These multiple afflictions are compounded by declining interest in the region from mission-driven investors. For the past several years, the GIIN’s Annual Impact Investor Survey has registered a downward trend in impact investors investing in Latin America and the Caribbean (from 40% in 2018 to 34% in 2019). Many survey respondents also signaled their intention to continue this pullback: 13% plan to decrease allocations to the region – the largest regional decrease in the survey. For climate investment in particular, investors are staying local, with 76% of total climate finance sourced and invested in the investor’s home country. Going forward, it is likely this local investment trend will only increase in other sectors as well, given the lockdowns and travel restrictions brought on by COVID-19, which are driving the need for increased local investment all over the world. In food and agriculture, a focus on local, sustainable food systems will be all the more necessary as cross-border food supply chains are disrupted.

In light of these issues, many agribusinesses in the region are in dire, immediate need of low-cost money to continue operations. These businesses play a crucial role in providing seed and fertilizer for planting, equipment and data management to strengthen localized supply chains and reduce food waste, and e-commerce platforms to bring produce to end-consumers that desperately need it. To support them, we will make credit immediately available, as well as financing safety improvements and working capital to maintain payrolls, retain staff, and ensure the timely harvest and marketing of perishables.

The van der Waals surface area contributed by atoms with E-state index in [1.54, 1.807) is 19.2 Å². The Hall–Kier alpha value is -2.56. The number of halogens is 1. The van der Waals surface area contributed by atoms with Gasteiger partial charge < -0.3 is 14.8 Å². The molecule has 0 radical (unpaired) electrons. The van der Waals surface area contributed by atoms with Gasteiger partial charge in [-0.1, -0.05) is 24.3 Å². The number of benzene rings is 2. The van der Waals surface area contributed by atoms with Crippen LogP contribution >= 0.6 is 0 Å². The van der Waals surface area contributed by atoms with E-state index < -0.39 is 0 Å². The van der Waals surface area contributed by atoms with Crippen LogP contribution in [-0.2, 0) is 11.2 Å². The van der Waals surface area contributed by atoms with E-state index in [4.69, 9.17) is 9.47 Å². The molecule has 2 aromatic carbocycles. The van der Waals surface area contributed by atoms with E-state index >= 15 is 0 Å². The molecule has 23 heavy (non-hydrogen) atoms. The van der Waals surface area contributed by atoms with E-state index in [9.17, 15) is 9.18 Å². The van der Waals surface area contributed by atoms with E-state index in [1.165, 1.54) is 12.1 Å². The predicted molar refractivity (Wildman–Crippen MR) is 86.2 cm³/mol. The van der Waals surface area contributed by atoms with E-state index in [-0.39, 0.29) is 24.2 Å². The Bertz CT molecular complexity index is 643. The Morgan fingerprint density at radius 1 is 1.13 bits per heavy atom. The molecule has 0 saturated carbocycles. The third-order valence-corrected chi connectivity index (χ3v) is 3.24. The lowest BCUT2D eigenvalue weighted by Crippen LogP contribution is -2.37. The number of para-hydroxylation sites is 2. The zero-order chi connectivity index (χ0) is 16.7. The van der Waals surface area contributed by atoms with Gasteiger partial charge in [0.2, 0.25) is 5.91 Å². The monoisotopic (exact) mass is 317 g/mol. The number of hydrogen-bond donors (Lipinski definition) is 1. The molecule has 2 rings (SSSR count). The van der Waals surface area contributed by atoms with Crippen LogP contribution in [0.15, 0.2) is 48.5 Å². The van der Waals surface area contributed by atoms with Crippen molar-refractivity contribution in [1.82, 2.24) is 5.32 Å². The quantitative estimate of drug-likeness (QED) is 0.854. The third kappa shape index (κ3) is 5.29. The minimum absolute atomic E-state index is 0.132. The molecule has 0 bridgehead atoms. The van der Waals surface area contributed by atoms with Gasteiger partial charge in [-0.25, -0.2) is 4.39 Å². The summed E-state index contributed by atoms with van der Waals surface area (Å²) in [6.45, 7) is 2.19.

Investing in a Climate Smart and Equitable Recovery

Our short-term loans with concessional interest rates are intended to get money to these companies as quickly as possible in response to the pandemic. In these uncertain times, farmers are investing in the basics – like seeds, fertilizer and livestock feed  – and are wary of investing in new technologies. Yet there are new technologies that can immediately improve processes and productivity: Many innovative companies are providing satellite imagery, remote sensing, improvements to soil health, and other agriculture technology and climate smart practices. These products and services enable smallholders to maintain and even increase yields, evaluate and improve sustainability, boost profitability and reduce greenhouse gas emissions. But these companies have also been hit hard by the pandemic. By providing emergency credit to producer cooperatives and agribusinesses serving farmers, we can help stabilize the businesses that are providing technology and climate-smart inputs, and successfully transition to a more stable future when we can pivot to medium-term financing for these companies. This emergency financing will also help Grassroots foster relationships that will build a pipeline and refine our sense of the market for longer-term investments once recovery takes hold.